Press Release

Nurses Urge U.S. House of Representatives to Pass Bill Aimed at Protecting Health Care, Social Service Workers from Epidemic of Workplace Violence

NNU supports the Workplace Violence Prevention for Health Care and Social Service Workers Act

House scheduled today to consider Workplace Violence Prevention for Health Care and Social Service Workers Act

National Nurses United (NNU) today is urging that members of Congress vote in favor of the Workplace Violence Prevention for Health Care and Social Service Workers Act (H.R. 1195), an important bipartisan bill that would help remedy an epidemic of threats and assaults facing frontline health workers before, during, and after the Covid-19 pandemic.

Today, the chamber is scheduled to hold floor debate before a vote tomorrow on the bill that was introduced by Rep. Joe Courtney (CT-2). The NNU has strongly endorsed the federal legislation, which would mandate that the U.S. Occupational Safety and Health Administration (OSHA) create a federal standard requiring health care and social service employers to develop and implement a comprehensive workplace violence prevention plan.

“Passage of this important federal legislation would be an important step to help ensure critical, frontline health care and social service workers are protected in the workplace by preventing violence before it happens,” said Jean Ross, RN and an NNU president. “Health care and social service workers have a five times greater likelihood of experiencing a workplace violence-related injury than workers overall. This is unacceptable at any time, but especially so during this pandemic when nurses are risking their lives caring for their patients. The federal government needs to mandate a standard that employers must abide by to prevent workplace violence before it happens.”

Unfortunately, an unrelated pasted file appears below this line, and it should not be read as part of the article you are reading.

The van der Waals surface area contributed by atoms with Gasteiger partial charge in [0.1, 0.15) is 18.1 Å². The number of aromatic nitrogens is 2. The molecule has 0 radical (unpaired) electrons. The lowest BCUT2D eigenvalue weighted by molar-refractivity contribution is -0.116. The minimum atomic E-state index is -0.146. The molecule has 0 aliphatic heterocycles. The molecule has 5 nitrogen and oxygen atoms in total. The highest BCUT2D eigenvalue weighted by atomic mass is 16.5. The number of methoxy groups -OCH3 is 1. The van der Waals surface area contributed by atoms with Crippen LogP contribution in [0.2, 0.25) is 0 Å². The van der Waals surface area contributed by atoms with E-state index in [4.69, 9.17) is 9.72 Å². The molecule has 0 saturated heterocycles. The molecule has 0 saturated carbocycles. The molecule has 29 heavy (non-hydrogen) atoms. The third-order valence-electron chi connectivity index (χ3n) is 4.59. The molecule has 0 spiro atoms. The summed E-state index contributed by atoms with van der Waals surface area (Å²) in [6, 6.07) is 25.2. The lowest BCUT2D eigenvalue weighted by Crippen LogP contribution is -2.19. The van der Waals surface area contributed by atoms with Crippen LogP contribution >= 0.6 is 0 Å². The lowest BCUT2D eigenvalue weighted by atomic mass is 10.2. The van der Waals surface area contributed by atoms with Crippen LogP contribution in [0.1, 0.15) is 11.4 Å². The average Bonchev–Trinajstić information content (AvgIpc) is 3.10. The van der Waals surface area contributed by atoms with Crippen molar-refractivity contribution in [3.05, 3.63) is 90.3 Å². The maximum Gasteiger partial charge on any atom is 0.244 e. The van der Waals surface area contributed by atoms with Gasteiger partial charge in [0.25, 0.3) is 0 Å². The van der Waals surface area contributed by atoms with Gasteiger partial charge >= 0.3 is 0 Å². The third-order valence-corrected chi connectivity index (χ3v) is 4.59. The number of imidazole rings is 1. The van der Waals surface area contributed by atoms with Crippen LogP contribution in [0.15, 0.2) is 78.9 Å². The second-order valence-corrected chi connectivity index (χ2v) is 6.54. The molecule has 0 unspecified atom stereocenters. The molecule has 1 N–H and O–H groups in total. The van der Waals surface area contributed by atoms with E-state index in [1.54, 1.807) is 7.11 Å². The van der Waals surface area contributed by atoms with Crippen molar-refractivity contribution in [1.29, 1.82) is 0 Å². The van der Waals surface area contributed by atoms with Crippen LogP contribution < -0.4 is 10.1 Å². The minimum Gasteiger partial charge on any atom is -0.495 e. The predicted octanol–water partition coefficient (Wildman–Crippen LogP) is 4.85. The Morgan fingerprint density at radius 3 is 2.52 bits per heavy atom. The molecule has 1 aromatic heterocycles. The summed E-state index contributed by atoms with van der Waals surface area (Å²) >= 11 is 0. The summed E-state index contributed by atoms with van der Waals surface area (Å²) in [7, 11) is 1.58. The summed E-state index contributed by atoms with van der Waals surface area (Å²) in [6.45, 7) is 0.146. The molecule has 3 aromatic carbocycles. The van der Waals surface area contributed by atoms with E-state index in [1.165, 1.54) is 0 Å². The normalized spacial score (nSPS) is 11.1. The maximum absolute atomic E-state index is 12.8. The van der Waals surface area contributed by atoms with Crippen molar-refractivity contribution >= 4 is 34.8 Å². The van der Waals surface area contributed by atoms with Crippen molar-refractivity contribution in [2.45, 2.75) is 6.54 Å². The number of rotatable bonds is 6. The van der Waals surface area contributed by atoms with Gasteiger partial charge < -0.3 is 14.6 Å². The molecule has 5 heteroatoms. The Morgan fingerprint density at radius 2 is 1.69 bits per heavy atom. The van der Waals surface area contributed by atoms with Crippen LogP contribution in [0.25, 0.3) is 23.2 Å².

NNU Executive Director Bonnie Castillo, RN, recently authored an op-ed in the Hill publication, saying that “It’s important to remember that when nurses aren’t safe, patients, visitors, and family members are also not safe.”

Tomorrow’s expected floor vote comes just weeks after the House Education and Labor Committee on March 24 approved the legislation in a 27-20 vote.

The committee’s approval came days after its Workforce Protections subcommittee heard testimony from Pascaline Muhindura, an RN in the critical care unit at Research Medical Center in Kansas City, Mo. She described the urgent need for OSHA to issue a Workplace Violence Prevention Standard.

The workplace violence legislation passed the House in the 116th Congress, but did not get a vote in the Senate.